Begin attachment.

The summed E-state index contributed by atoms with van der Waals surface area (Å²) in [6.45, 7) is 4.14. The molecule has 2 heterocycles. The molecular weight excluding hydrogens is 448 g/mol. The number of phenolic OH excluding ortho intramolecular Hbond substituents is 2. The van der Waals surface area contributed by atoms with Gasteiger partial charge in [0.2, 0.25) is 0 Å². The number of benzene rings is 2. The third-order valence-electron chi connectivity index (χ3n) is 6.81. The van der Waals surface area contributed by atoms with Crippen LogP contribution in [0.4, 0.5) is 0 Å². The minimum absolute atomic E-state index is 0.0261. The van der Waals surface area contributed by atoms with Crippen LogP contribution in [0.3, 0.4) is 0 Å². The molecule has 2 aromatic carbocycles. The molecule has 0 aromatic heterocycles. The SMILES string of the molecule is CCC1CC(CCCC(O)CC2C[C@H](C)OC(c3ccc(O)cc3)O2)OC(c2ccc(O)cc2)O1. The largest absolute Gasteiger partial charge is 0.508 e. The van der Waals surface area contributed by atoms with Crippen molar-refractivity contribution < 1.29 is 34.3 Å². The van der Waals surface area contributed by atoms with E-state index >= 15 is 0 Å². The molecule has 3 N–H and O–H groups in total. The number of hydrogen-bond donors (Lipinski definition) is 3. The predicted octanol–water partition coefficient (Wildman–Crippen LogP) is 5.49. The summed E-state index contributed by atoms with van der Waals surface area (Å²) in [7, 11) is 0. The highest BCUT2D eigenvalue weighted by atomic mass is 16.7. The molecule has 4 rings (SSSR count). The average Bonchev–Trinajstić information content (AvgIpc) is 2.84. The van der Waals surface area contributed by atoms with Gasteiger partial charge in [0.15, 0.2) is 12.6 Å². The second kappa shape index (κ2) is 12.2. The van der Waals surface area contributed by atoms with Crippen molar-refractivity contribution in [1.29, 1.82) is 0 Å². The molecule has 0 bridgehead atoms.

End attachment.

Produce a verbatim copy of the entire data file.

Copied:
The summed E-state index contributed by atoms with van der Waals surface area (Å²) in [6.45, 7) is 4.14. The molecule has 2 heterocycles. The molecular weight excluding hydrogens is 448 g/mol. The number of phenolic OH excluding ortho intramolecular Hbond substituents is 2. The van der Waals surface area contributed by atoms with Gasteiger partial charge in [0.2, 0.25) is 0 Å². The number of benzene rings is 2. The third-order valence-electron chi connectivity index (χ3n) is 6.81. The van der Waals surface area contributed by atoms with Crippen LogP contribution in [0.4, 0.5) is 0 Å². The minimum absolute atomic E-state index is 0.0261. The van der Waals surface area contributed by atoms with Crippen LogP contribution in [0.3, 0.4) is 0 Å². The molecule has 2 aromatic carbocycles. The molecule has 0 aromatic heterocycles. The SMILES string of the molecule is CCC1CC(CCCC(O)CC2C[C@H](C)OC(c3ccc(O)cc3)O2)OC(c2ccc(O)cc2)O1. The largest absolute Gasteiger partial charge is 0.508 e. The van der Waals surface area contributed by atoms with Crippen molar-refractivity contribution < 1.29 is 34.3 Å². The van der Waals surface area contributed by atoms with E-state index >= 15 is 0 Å². The molecule has 3 N–H and O–H groups in total. The number of hydrogen-bond donors (Lipinski definition) is 3. The predicted octanol–water partition coefficient (Wildman–Crippen LogP) is 5.49. The summed E-state index contributed by atoms with van der Waals surface area (Å²) in [7, 11) is 0. The highest BCUT2D eigenvalue weighted by atomic mass is 16.7. The molecule has 4 rings (SSSR count). The average Bonchev–Trinajstić information content (AvgIpc) is 2.84. The van der Waals surface area contributed by atoms with Gasteiger partial charge in [0.15, 0.2) is 12.6 Å². The second kappa shape index (κ2) is 12.2. The van der Waals surface area contributed by atoms with Crippen molar-refractivity contribution in [1.29, 1.82) is 0 Å². The molecule has 0 bridgehead atoms.